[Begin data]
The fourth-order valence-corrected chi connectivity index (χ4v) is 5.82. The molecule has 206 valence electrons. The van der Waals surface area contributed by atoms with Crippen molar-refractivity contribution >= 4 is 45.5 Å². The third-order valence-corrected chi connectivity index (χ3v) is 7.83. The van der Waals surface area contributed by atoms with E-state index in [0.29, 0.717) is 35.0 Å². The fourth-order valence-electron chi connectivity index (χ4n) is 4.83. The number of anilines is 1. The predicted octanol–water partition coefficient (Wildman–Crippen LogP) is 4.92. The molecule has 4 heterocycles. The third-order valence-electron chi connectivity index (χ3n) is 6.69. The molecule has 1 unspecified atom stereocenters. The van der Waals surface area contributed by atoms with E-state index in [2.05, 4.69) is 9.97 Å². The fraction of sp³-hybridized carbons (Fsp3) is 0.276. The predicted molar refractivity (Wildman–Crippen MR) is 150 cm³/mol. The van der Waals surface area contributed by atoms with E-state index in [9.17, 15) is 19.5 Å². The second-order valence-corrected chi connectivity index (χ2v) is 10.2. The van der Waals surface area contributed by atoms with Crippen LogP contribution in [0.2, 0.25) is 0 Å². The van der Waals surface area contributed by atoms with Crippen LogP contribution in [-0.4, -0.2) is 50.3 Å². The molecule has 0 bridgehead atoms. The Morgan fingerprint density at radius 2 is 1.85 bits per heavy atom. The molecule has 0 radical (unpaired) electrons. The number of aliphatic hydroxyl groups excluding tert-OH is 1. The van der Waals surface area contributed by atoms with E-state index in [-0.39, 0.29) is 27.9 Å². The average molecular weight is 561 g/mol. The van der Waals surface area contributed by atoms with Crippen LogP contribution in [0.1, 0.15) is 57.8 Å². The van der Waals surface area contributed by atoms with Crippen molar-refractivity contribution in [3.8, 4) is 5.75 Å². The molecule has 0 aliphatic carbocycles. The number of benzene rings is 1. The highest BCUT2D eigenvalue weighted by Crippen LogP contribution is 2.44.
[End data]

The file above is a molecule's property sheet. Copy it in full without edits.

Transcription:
The fourth-order valence-corrected chi connectivity index (χ4v) is 5.82. The molecule has 206 valence electrons. The van der Waals surface area contributed by atoms with Crippen molar-refractivity contribution >= 4 is 45.5 Å². The third-order valence-corrected chi connectivity index (χ3v) is 7.83. The van der Waals surface area contributed by atoms with E-state index in [0.29, 0.717) is 35.0 Å². The fourth-order valence-electron chi connectivity index (χ4n) is 4.83. The number of anilines is 1. The predicted octanol–water partition coefficient (Wildman–Crippen LogP) is 4.92. The molecule has 4 heterocycles. The third-order valence-electron chi connectivity index (χ3n) is 6.69. The molecule has 1 unspecified atom stereocenters. The van der Waals surface area contributed by atoms with E-state index in [2.05, 4.69) is 9.97 Å². The fraction of sp³-hybridized carbons (Fsp3) is 0.276. The predicted molar refractivity (Wildman–Crippen MR) is 150 cm³/mol. The van der Waals surface area contributed by atoms with E-state index in [9.17, 15) is 19.5 Å². The second-order valence-corrected chi connectivity index (χ2v) is 10.2. The van der Waals surface area contributed by atoms with Crippen LogP contribution in [0.2, 0.25) is 0 Å². The van der Waals surface area contributed by atoms with Crippen LogP contribution in [-0.4, -0.2) is 50.3 Å². The molecule has 0 bridgehead atoms. The Morgan fingerprint density at radius 2 is 1.85 bits per heavy atom. The molecule has 0 radical (unpaired) electrons. The number of aliphatic hydroxyl groups excluding tert-OH is 1. The van der Waals surface area contributed by atoms with E-state index in [-0.39, 0.29) is 27.9 Å². The average molecular weight is 561 g/mol. The van der Waals surface area contributed by atoms with Crippen LogP contribution in [0.1, 0.15) is 57.8 Å². The van der Waals surface area contributed by atoms with Crippen molar-refractivity contribution in [3.8, 4) is 5.75 Å². The molecule has 0 aliphatic carbocycles. The number of benzene rings is 1. The highest BCUT2D eigenvalue weighted by Crippen LogP contribution is 2.44.